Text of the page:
“Make America Great Again.”
The four words that would help propel Donald Trump to the White House were an inspiration born years before, when hardly anyone but Trump himself could imagine him taking the oath of office as the 45th president of the United States.
It happened on Nov. 7, 2012, the day after Mitt Romney lost what had been presumed to be a winnable race against President Obama. Republicans were spiraling into an identity crisis, one that had some wondering whether a GOP president would ever sit in the Oval Office again.
But on the 26th floor of a golden Manhattan tower that bears his name, Trump was coming to the conclusion that his own moment was at hand.
And in typical fashion, the first thing he thought about was how to brand it.
One after another, phrases popped into his head. “We Will Make America Great.” That one did not have the right ring. Then, “Make America Great.” But that sounded like a slight to the country.
And then, it hit him: “Make America Great Again.”
“I said, ‘That is so good.’ I wrote it down,” Trump recalled in an interview. “I went to my lawyers. I have a lot of lawyers in-house. We have many lawyers. I have got guys that handle this stuff. I said, ‘See if you can have this registered and trademarked.’ ”
Five days later, Trump signed an application with the U.S. Patent and Trademark Office, in which he asked for exclusive rights to use “Make America Great Again” for “political action committee services, namely, promoting public awareness of political issues and fundraising in the field of politics.” He enclosed a $325 registration fee.
His was a vision that ran against the conventional wisdom of the time — in fact, it was “much the opposite,” Trump said.
To save itself, the Republican establishment was convinced, the GOP would have to sand off its edges, become kinder and more inclusive. “Make America Great Again” was divisive and backward-looking. It made no nod to diversity or civility or progress.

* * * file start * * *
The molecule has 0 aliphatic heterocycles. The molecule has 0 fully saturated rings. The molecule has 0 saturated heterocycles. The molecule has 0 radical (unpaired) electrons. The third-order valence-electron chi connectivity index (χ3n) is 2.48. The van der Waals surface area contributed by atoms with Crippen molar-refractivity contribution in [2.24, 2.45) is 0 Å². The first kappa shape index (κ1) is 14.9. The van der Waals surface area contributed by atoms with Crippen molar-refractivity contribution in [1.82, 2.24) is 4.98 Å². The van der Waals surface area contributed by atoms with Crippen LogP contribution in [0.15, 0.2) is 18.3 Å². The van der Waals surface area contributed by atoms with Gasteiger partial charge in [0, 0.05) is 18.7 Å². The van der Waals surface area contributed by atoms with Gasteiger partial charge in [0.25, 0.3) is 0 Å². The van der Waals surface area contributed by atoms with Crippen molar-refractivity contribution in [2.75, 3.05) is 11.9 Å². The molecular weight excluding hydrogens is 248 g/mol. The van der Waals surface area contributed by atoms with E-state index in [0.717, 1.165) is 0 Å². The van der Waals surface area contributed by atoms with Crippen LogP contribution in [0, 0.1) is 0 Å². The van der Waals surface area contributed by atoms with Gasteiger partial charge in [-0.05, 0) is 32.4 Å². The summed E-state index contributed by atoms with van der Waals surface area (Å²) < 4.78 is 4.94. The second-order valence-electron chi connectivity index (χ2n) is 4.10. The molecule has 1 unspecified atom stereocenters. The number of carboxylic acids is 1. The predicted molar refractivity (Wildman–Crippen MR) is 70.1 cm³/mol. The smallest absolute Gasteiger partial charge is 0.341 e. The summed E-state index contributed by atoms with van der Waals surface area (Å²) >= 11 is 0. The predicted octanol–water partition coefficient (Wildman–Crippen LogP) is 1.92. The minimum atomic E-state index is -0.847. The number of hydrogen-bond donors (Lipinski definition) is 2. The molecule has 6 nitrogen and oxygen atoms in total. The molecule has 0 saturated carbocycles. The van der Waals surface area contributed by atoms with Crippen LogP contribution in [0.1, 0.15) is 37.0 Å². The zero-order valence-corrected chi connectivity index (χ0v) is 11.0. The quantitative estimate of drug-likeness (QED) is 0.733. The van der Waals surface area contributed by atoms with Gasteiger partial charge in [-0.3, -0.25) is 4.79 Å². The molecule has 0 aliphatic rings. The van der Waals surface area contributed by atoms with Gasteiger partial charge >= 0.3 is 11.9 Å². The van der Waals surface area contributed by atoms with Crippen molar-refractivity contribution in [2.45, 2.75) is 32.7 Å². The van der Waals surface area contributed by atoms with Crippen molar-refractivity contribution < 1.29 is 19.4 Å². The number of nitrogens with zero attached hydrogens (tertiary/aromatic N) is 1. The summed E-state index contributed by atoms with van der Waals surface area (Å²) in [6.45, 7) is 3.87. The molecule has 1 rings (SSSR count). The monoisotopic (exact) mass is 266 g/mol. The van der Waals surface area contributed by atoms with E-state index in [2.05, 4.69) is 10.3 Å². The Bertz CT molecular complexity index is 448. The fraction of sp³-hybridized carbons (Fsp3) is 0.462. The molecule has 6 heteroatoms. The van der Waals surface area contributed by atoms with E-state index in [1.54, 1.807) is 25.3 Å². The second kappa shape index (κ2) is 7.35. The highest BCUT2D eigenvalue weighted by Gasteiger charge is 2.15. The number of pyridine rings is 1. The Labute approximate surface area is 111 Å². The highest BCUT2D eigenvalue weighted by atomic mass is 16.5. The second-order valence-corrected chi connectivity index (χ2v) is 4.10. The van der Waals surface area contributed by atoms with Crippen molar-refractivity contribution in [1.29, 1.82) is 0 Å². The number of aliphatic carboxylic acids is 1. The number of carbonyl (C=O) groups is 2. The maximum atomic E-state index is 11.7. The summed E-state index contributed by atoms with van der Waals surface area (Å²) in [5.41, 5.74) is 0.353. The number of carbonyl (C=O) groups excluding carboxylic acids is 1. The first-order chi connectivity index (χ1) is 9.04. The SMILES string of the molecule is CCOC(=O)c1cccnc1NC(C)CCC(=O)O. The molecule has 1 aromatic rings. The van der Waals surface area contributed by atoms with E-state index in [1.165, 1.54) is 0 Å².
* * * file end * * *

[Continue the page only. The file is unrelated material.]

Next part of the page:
It sounded like a death wish.
But Trump had seen something different in the country, and in the daily lives of its struggling citizens.
“I felt that jobs were hurting,” he said. “I looked at the many types of illness our country had, and whether it’s at the border, whether it’s security, whether it’s law and order or lack of law and order. Then, of course, you get to trade, and I said to myself, ‘What would be good?’ I was sitting at my desk, where I am right now, and I said, ‘Make America Great Again.’ ”
Democrats slammed it.
“If you’re looking for someone to say what is wrong with America, I’m not your candidate. I think there is more right than wrong,” Democratic nominee Hillary Clinton said. “I don’t think we have to make America great. I think we have to make America greater.”
Her husband, former president Bill Clinton, went so far as to declare it a racist dog whistle.
“I’m actually old enough to remember the good old days, and they weren’t all that good in many ways,” he said at a rally in Orlando. “That message where ‘I’ll give you America great again’ is if you’re a white Southerner, you know exactly what it means, don’t you?”
The slogan itself was not entirely original. Ronald Reagan and George H.W. Bush had used “Let’s Make America Great Again” in their 1980 campaign — a fact that Trump maintained he did not know until about a year ago.
“But he didn’t trademark it,” Trump said of Reagan.
His decision to claim legal ownership reflected a businessman’s mind-set. “I think I’m somebody that understands marketing,” Trump said.
Trump Organization lawyer Alan Garten said Trump holds upward of 800 trademarks in more than 80 countries.
The trademark became effective on July 14, 2015, a month after Trump formally announced his campaign and met the legal requirement that he was actually using it for the purposes spelled out in his application.
Having won the trademark, Trump was aggressive in protecting his idea. When his GOP primary rivals Sen. Ted Cruz (Tex.) and Wisconsin Gov. Scott Walker began tucking “make America great again” into their own speeches, Trump’s lawyers fired off cease-and-desist letters.
Trump was an impulsive and erratic candidate who ran a chaotic campaign. The one constant, it often seemed, was “Make America Great Again.”
“I didn’t know it was going to catch on like it did. It’s been amazing,” Trump said. “The hat, I guess, is the biggest symbol, wouldn’t you say?”
There were plenty of snickers when his Federal Election Commission filings showed that his campaign was spending more on “Make America Great Again” trucker caps than on polling, political consultants, staff or television ads.
“An appropriate icon for his failing campaign,” the Washington Examiner’s Philip Wegmann wrote in late October. “The millions of hats will make excellent keepsakes for those who thought his populist bravado could overcome Clinton’s unimaginative and conventional but well-oiled political machine.”
Trump saw the hats as a fundraising and advertising vehicle. He was thrilled when his campaign headgear landed in the New York Times Style section — during Fashion Week, no less.